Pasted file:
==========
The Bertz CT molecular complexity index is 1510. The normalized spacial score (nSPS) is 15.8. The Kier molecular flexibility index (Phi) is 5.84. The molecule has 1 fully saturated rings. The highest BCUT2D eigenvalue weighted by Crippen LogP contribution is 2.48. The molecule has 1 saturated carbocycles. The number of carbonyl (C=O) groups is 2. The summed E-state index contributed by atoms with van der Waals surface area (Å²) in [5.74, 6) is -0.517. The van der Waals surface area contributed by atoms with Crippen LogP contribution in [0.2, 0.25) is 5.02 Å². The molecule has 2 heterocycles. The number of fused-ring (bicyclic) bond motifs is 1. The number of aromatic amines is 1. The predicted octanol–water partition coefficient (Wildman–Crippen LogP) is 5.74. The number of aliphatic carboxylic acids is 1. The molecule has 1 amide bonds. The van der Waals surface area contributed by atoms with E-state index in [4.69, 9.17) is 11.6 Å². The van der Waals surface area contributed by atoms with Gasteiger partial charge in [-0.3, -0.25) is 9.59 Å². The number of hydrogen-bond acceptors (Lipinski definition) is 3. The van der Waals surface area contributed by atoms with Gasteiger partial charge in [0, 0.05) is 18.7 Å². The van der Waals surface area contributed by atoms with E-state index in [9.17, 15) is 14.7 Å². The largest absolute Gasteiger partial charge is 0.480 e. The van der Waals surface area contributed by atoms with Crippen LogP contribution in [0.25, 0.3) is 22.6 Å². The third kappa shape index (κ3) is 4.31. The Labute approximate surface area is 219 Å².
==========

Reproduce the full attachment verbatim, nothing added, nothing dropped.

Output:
The Bertz CT molecular complexity index is 1510. The normalized spacial score (nSPS) is 15.8. The Kier molecular flexibility index (Phi) is 5.84. The molecule has 1 fully saturated rings. The highest BCUT2D eigenvalue weighted by Crippen LogP contribution is 2.48. The molecule has 1 saturated carbocycles. The number of carbonyl (C=O) groups is 2. The summed E-state index contributed by atoms with van der Waals surface area (Å²) in [5.74, 6) is -0.517. The van der Waals surface area contributed by atoms with Crippen LogP contribution in [0.2, 0.25) is 5.02 Å². The molecule has 2 heterocycles. The number of fused-ring (bicyclic) bond motifs is 1. The number of aromatic amines is 1. The predicted octanol–water partition coefficient (Wildman–Crippen LogP) is 5.74. The number of aliphatic carboxylic acids is 1. The molecule has 1 amide bonds. The van der Waals surface area contributed by atoms with E-state index in [4.69, 9.17) is 11.6 Å². The van der Waals surface area contributed by atoms with Gasteiger partial charge in [-0.3, -0.25) is 9.59 Å². The number of hydrogen-bond acceptors (Lipinski definition) is 3. The van der Waals surface area contributed by atoms with Gasteiger partial charge in [0, 0.05) is 18.7 Å². The van der Waals surface area contributed by atoms with E-state index in [9.17, 15) is 14.7 Å². The largest absolute Gasteiger partial charge is 0.480 e. The van der Waals surface area contributed by atoms with Crippen LogP contribution in [0.25, 0.3) is 22.6 Å². The third kappa shape index (κ3) is 4.31. The Labute approximate surface area is 219 Å².